Strain conversion

Strain is defined as the change in length DI of a material based on its original length I0.
The strain is generated e.g. by the influence of temperature or force or by physical effects such as e.g.  magnetostriction or piezoelectricity.
The relationship between strain and its cause is described by material coefficients, for example, thermal expansion coefficient, elastic modulus, magnetostriction or piezo module.

The strain may have different amounts or different signs in different directions, because the material constants have different values ​​for different directions or because the cause effects in a certain direction.

The strain unit is meter per meter.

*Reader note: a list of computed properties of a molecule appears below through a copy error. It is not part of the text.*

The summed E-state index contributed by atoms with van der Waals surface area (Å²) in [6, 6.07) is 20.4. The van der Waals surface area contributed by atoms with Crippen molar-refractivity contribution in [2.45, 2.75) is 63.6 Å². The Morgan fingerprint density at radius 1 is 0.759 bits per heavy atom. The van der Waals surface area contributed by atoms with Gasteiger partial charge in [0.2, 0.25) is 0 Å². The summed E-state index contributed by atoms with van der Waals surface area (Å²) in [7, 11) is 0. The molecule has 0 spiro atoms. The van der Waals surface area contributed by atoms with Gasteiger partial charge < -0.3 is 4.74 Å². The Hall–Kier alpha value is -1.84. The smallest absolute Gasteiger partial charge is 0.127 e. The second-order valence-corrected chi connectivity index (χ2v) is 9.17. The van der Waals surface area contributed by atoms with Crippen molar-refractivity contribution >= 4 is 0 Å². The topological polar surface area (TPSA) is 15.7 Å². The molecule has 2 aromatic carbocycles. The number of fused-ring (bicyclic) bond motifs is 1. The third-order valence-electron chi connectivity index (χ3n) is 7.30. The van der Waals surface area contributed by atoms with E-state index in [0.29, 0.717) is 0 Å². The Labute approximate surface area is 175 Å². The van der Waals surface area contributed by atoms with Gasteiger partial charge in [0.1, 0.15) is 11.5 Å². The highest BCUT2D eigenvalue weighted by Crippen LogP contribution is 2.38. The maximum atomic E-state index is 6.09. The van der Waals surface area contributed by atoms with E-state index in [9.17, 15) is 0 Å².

In technics the strain is most specified in microns per meter (µm/m).

Many strains are in this order of magnitude, for example, the thermal strain of metal (10 ... 20 µm/m per Kelvin temperature change) or the elastic strain of machine parts (0.1 ... 1000 µm/m).

1 µm/m can be also written (by "way of shortening" of the unit) as 10-6 or 1 part per million (ppm) or 0.001 per thousand, or 0.0001 percent.
In the Anglo-American area the names "Microepsilon" and "Microstrain" are common. A Microepsilon (µe) is so much like 1 micrometer per metre (µm/m).

Many physical quantities are indirectly determined in which the strain is measured. There are countless scales in the technics, in trade and in the households, near pressure sensors, force sensors, acceleration sensors, torque sensors...
The strain gauge is used for converting the strain into an electric signal.

Thereby a bridge circuit is always applied.